While Gordon has not won a title since, he has remained extremely competitive during the “Chase Era” in the Sprint Cup Series.  In 2004, Gordon finished third in the inaugural Chase, only losing by 16 points (in the points system used at the time, that was the rough equivalent of 4 points today).  Three years later, in 2007, Gordon set a modern era record with 30 top 10s in the 36 race schedule, but finished second in points to Johnson.  In 2009, he finished third behind Johnson and fellow teammate Mark Martin, joining together for the only 1-2-3 points finish in history by a set of three teammates.

After being added to the Chase in 2013 after initially missing by one point under cloudy circumstances, Gordon was very competitive in 2014, winning four times including a special win at Indianapolis (more on that later), and came within a point of advancing to the final round of the new Chase format featuring elimination rounds, finishing sixth in points.  A late race incident with Brad Keselowski is what likely cost Gordon the chance to compete for his fifth title in the finale, and he ended up sixth in the standings.

In the 11 seasons of the Chase era to date, Gordon has only missed the Chase once (remember, it used to be harder to get in than it is now with 16 spots), falling short in 2005 despite four wins.

In addition to series championships, Gordon has had success in the biggest individual races each year.  He has won three Daytona 500s, in 1997, ’99, and 2005.  In each instance, Gordon pulled off and aggressive move to take the lead, then held off the likes of Dale Earnhardt and Dale Jarrett in the ’90s and Kurt Busch, Dale Earnhardt Jr., Tony Stewart, and Johnson in ’05.  Gordon is one of only five drivers to win at Daytona three or more times, and only Petty and Cale Yarborough can claim more wins in the “Super Bowl of Stock Car Racing” than Gordon.  He has also won the July race at Daytona three times.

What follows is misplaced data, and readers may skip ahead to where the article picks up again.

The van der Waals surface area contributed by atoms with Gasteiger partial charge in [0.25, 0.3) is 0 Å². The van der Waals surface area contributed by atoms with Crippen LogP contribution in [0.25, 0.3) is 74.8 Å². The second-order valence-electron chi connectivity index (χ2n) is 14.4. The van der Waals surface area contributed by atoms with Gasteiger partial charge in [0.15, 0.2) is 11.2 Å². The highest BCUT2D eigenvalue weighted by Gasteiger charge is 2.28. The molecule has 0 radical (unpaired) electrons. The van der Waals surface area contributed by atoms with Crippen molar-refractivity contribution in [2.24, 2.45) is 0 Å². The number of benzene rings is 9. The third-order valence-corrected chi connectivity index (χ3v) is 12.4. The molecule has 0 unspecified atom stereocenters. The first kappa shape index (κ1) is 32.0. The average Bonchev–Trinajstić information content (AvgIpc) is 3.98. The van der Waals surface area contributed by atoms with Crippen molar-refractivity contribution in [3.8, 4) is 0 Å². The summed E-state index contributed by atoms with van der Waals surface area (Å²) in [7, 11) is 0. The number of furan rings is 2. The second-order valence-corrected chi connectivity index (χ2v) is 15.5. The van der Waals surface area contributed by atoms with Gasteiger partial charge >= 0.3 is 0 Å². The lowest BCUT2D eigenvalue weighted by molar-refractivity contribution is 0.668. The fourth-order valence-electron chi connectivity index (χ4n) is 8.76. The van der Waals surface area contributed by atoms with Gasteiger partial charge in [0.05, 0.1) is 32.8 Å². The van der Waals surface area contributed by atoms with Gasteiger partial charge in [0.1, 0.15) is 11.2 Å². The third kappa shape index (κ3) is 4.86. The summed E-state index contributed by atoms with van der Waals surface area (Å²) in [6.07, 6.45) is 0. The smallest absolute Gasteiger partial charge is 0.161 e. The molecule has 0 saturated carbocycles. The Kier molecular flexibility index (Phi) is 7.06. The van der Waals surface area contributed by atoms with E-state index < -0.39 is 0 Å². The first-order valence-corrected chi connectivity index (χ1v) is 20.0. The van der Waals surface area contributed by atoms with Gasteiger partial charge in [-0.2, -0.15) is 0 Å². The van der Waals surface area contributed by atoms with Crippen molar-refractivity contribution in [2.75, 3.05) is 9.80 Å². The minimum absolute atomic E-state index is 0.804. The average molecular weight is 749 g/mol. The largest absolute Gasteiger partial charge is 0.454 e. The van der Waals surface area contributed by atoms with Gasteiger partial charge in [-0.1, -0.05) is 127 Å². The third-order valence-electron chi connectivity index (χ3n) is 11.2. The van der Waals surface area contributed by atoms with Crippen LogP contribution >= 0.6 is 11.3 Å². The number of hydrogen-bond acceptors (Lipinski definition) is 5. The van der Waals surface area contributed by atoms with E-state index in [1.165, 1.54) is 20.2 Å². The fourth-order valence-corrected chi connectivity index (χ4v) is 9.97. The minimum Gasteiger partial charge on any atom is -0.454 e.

At Darlington, Gordon has won the Southern 500 more than any driver in the history of that race, which dates back to NASCAR’s second season in 1950, with six wins (1995-98, 2002, ’07).  He is one of eight drivers to win the Coca-Cola 600 three times or more (1994, ’97-’98), with only Darrell Waltrip and Johnson having more wins than Gordon.

In 1997, he won all three in the same year, becoming the second driver to win the “Winston Million”, a promotion sponsored by then-series sponsor RJ Reynolds to reward any driver that won three of the four “crown jewels” (along with the spring race at Talladega), joining Bill Elliott, who accomplished the feat in the promotion’s first year in 1985.

As mentioned, Gordon won the Brickyard 400 in 2014 for a very special victory.  The win was Gordon’s fifth in the event (1994, ’98, 2001, ’04, ’14), making him the first driver in any series, in any form of racecar, to win five races at the Speedway, including in the Indianapolis 500, where the record of four wins is shared by legends AJ Foyt, Rick Mears, and Al Unser Sr.

Gordon’s competitiveness in 2014 and the energy he has shown today throughout the media engagements surrounding his announcement show he will be competitive in his final season.  This is something the sport hasn’t ever seen from a retiring driver (although several driver’s careers have been ended by injury or death during their prime).  Gordon will try to join Ned Jarrett as the only driver to retire a Cup Series champion, but Jarrett walked away after winning the title, so no one knew they were watching his final season as it happened.  With Petty’s final season in 1992, dubbed by The King as a “Fan Appreciation Tour”, he wasn’t at all competitive, particularly considering the merits of his career, with a high finish of 15th eight years after his final win.

Gordon said in a teleconference this afternoon he doesn’t want there to be ceremonies at every track commemorating his final season throughout the year, but instead said the time for that is in 2016, when he will still be at the track but will not have any competitive obligation, and can be more proactive with the fans.

That all goes with Gordon’s choice not to use the word “retirement” in discussing his decision.  Gordon said he perceives retirement as someone moving to the beach or sitting on the porch in a rocking chair.  He says he’ll still be very active in the sport, and other business interests, but will do so without competing.